Thursday, 27 June 2019
In Fabric by Peter Strickland - Review
There are few words in the English language as exciting to hear together as “Peter Strickland’s new horror film”. After the thoroughly bizarre ride of Berberian Sound Studio, I was ready for Strickland to astonish and amaze once more with his latest offering: a British giallo horror about an indestructible, cursed red dress.
As with Berberian Sound Studio and his previous film The Duke of Burgundy, Strickland brings his audience into a highly stylised world, laden with sumptuous visuals and more than a few moments set to provoke gasps - and maybe the odd laugh. In Fabric takes place around a department store in the South of England, and tells the story of a dress described in the store’s catalogue as ‘artery red’. The dress is a perfect fit on whoever wears it, but the consequences of owning the lavish garment prove to be fateful.
The dress’ first unwitting victim is Sheila, played by the ever brilliant Marianne Jean-Baptiste, a divorcee from the town of Thames Valley on Thames, who chances upon the dress during a spot of retail therapy at Dentley & Soper; the local department store. It’s the time of the January sales and Sheila is quite literally beckoned in by the store’s TV commercial: a cavalcade of synth noises over the repeated images of the store’s floor staff gesturing their potential clientele to come thither.
Fatma Mohamed, a regular feature of Strickland’s past films, returns here as a saleswoman at the store, and she’s introduced in a way which immediately suggests something of the night about her. From her Victorian period style dress to her almost archaic way of speaking, Mohamed’s Miss Luckwood casts an indelible mark on the film, and her coven of fellow assistants quickly make it clear that a dress from Dentley and Soper might be a purchase that Sheila will quickly rue.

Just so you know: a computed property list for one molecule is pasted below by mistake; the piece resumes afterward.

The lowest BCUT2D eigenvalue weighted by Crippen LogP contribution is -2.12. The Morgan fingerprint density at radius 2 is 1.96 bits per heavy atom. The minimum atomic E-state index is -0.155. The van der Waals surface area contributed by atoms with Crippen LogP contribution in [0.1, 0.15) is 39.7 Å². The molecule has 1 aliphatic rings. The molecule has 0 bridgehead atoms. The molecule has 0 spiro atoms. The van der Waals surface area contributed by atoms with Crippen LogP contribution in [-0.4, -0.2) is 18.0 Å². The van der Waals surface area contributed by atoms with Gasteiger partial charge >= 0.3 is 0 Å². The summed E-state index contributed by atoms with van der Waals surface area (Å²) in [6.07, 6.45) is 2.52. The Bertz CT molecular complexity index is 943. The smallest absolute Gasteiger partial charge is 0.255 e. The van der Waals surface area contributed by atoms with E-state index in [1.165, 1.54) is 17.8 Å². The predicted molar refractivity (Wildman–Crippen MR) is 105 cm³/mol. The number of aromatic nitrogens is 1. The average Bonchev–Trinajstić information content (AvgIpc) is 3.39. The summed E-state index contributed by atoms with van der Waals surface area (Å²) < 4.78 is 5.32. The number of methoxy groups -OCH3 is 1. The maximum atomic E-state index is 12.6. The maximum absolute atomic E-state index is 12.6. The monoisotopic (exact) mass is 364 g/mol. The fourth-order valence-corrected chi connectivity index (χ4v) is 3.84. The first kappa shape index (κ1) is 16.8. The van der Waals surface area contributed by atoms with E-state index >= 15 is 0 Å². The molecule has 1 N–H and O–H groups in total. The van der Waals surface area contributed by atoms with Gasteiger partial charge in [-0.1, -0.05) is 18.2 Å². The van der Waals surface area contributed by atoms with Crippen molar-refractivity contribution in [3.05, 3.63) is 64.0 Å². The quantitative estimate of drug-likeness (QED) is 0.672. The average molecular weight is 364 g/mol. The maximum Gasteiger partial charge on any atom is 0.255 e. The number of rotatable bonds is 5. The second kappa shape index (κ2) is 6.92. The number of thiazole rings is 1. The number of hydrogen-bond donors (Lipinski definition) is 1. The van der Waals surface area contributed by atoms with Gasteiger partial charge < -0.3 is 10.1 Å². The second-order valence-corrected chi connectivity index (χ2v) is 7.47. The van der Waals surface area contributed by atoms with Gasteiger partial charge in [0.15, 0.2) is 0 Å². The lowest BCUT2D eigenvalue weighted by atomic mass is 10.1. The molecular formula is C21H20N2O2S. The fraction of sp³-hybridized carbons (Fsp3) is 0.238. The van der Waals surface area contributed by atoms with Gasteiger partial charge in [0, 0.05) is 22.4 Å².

Strickland is a very meticulous filmmaker, and one whose films readily fetishise its subjects. In Fabric is no different, and while there is an overall feeling that Strickland was intending to present the film as a criticism of rampant capitalism, he seems far more interested in the dress itself. Strickland’s tactile style of filmmaking made me almost able to feel the dress through the screen; it’s easy to understand the allure felt by the film’s characters. That same feeling of physicality and touch is played to a very different effect in a thoroughly startling sequence involving a washing machine, and Strickland allows the intensity and tension to ramp up in this sequence; it feels very much like the film’s standout scene.
For all of the atmosphere and character work in the first half though - including a hilariously caustic turn by Gwendoline Christie - In Fabric undergoes a major shift in its narrative to a second story based around the dress and a new set of owners. After this, the film sadly struggles to pick up its feet again and I found the momentum built in the first story dissipating very quickly. The second story is certainly not a weak one, and there are some great moments of thoroughly dark comedy, but so much of the latter half of the film repeats moments and images from the former, that it almost begs the question: why include this?
If I had to guess, Peter Strickland was so enamoured with the story of a cursed, artery red dress, that he wanted to spend as much time telling its story as he could get. It’s no bad thing by any stretch, and the end result, while somewhat bloated - even at just under two hours - doesn’t feel like a lesser entry compared to the director’s previous work. Quite simply, Strickland is one of very few filmmakers who can make a truly evocative piece of cinema, and for the frustration I felt at that major narrative decision, I couldn’t help but remain utterly transfixed throughout the film’s running time. Much like the punters scrabbling outside the doors of Dentley and Soper’s sales event, I was only too happy to give myself over to the madness waiting within, and I can’t wait to see what this mad genius of a director has to offer next.
Review by Simon Whitlock
In Fabric. UK 2018. Directed by Peter Strickland. Starring Marianne Jean-Baptiste, Gwendoline Christie, Hayley Squires...
In Fabric is out in the UK on the 28th of June